The Clooney Effect

Helen Fisher's latest study on American singles flips stereotypical relationship dynamics and introduces the age of the trophy husband.

This post has been updated to clarify the findings of the study and more accurately represent the interpretation of the author.

If you're a guy who swipes right on Tinder or sheepishly grins at the pretty stranger across the bar, it's unlikely you'll have more than a cursory, fleeting interest ... unless the woman you're checking out is smarter than you.

That's one surprising finding in Helen Fisher's fifth annual study on American singles for, which surveyed 5,600 singletons across the country for what they desired in a potential partner.

Fisher's findings offer a solution to a classic problem in economic mating theory: Are men afraid of "over-educated" women?

Fisher offers a resounding "no" to that question, using an anecdote from pop culture as validation. In what she amusingly calls the Clooney Effect, Fisher describes the phenomenon of men wanting to marry women who were independent and self-reliant in relationships. "When even a lifelong bachelor like George Clooney settles down, you know things are changing," writes Fisher of her tongue-in-cheek term, which recalls the actor's marriage to Amal Alamuddin, an accomplished human-rights barrister.

That men might prefer women who are more educated than they are flies in the face of an argument put forward by the late economist Gary Becker. In a chapter he wrote for a volume on family economics, Becker hypothesized that men and women are more likely to be in relationships with their physical and intellectual peers, at least in theory.* He believed that it's economically advantageous for us to find our intellectual equal as opposed to a mismatched marriage: The benefits are a long, healthy, satisfying partnership; the cost is a partnership that falls apart, separation, maybe divorce.

But, according to Fisher's findings, many men aren't just looking for their equals but perhaps their superiors. The vast majority—87 percent—said they would date a woman who makes more money, is more intellectual, and is better educated than they are.

Women, for their part, seem to be looking for their equals: 86 percent want a partner who is as intelligent as they are. Additionally, 55 percent aren't willing to support their partner financially, and 61 percent claim not being as intelligent as them is an automatic deal-killer, according to the findings.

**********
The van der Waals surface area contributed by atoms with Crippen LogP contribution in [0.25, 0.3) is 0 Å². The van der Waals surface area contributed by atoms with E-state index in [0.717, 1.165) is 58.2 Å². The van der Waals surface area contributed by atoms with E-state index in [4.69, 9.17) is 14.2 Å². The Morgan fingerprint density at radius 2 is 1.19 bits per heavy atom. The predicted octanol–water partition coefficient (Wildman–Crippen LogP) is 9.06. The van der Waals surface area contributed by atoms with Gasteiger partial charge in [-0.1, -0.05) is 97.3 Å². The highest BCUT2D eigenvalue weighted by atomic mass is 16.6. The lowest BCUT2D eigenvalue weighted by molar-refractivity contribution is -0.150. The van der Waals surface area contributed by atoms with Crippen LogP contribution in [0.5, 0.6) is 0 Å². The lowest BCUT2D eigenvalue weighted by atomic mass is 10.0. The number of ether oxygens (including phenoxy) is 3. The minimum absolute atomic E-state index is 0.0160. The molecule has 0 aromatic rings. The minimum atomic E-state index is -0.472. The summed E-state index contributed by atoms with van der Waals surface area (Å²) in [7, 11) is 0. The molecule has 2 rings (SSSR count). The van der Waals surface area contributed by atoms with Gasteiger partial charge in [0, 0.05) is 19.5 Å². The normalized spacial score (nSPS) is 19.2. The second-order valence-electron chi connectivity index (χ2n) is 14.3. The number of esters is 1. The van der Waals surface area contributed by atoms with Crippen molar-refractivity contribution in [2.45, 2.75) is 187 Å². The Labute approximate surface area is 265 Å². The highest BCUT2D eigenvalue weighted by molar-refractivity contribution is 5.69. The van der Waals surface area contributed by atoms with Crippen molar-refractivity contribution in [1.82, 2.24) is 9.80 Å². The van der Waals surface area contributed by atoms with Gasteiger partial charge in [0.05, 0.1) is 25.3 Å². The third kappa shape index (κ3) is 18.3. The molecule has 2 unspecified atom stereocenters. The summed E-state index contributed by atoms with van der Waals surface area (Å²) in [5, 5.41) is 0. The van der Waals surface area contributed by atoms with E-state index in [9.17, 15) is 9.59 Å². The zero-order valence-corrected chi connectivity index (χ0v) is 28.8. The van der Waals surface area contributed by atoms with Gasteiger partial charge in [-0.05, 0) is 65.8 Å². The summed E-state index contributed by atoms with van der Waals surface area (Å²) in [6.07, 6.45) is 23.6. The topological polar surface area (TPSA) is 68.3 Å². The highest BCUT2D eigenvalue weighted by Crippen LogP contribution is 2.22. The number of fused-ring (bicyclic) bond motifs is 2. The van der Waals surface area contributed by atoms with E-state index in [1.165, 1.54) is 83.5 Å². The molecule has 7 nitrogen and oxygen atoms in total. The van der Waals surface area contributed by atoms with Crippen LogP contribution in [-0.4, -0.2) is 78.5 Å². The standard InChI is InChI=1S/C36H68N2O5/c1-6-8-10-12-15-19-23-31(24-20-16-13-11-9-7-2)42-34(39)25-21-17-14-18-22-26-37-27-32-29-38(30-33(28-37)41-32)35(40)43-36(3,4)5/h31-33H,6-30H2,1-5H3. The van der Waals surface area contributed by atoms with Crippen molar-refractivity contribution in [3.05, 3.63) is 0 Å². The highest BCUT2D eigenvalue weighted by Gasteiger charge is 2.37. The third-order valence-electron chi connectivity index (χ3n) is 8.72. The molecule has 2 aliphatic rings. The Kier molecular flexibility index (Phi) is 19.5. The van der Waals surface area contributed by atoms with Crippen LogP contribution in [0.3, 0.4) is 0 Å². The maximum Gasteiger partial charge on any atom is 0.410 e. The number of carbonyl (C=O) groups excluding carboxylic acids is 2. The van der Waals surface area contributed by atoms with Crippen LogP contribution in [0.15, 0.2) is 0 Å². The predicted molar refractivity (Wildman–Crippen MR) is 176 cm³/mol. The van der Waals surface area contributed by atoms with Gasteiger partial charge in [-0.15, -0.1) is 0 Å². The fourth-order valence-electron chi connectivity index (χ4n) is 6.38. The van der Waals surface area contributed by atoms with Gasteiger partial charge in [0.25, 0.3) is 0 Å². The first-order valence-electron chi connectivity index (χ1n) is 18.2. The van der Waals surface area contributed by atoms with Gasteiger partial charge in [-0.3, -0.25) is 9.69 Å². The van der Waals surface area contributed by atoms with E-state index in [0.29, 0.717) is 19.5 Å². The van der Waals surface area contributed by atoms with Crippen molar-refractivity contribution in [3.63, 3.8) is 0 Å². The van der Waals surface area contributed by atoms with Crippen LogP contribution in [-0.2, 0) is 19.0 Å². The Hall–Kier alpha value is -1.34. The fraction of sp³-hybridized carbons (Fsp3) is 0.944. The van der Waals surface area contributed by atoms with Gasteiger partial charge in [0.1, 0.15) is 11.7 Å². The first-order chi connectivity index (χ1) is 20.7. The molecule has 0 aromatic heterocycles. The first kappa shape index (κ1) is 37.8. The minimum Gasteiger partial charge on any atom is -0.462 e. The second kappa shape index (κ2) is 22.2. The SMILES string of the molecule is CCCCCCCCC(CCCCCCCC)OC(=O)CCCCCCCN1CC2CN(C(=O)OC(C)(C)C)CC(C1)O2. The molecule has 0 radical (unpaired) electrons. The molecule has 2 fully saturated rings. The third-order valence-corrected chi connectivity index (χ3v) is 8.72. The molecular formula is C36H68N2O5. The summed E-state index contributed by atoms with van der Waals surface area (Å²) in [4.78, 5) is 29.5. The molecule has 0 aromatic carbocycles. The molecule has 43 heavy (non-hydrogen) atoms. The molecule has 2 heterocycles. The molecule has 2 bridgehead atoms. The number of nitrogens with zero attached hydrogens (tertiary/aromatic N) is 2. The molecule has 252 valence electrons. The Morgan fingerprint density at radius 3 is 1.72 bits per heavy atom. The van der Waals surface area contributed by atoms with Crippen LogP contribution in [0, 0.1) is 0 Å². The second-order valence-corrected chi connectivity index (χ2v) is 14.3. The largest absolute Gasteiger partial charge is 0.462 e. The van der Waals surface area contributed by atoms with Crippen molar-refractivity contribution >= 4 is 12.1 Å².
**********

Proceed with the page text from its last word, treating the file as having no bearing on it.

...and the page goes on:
Why is it that men are more willing to have a smarter woman by their side and women won't settle for someone less than intellectually ideal? In short, women can demand more, and know it. The apocalyptic threats by old-school mothers of shortages of men as women crept towards their 30s have become less threatening. Men don't desire damsels in distress, and women don't want breadwinners. Modern marriage is a partnership, and both men and women expect their partners to be at least their equal intellectually and personally.

That's not to say that Fisher's Clooney Effect is a fully explanatory theory. Any psychologist will state that appearance is still the number one factor in bringing two people together, and that it takes more than a singular trait (in this case, intelligence) to create a strong, long-lasting bond. And it's important to note that these statistics are heteronormative, applying purely to straight couples and not addressing gays and lesbians at all.

For millennia, a woman's value in a marriage was largely limited to birthing children and caring for a household. That's changed now, and men's desires have changed accordingly. Men want their wives—partners, really—to be much more independent, with lives and careers outside of the home.

As the Clooney Effect's name suggests, it's George who gained from marrying the beautiful, smart, independent Amal. One commenter at Time summed it up nicely after the couple made their first post-marriage appearance at this year's Golden Globes, "We always thought that she was the woman who finally snared George Clooney, but it’s the other way around. And we’re all better off for it."

* This post originally stated that Gary Becker is the author of the book, Economics of the Family. Becker actually wrote a chapter for the book. We regret the error.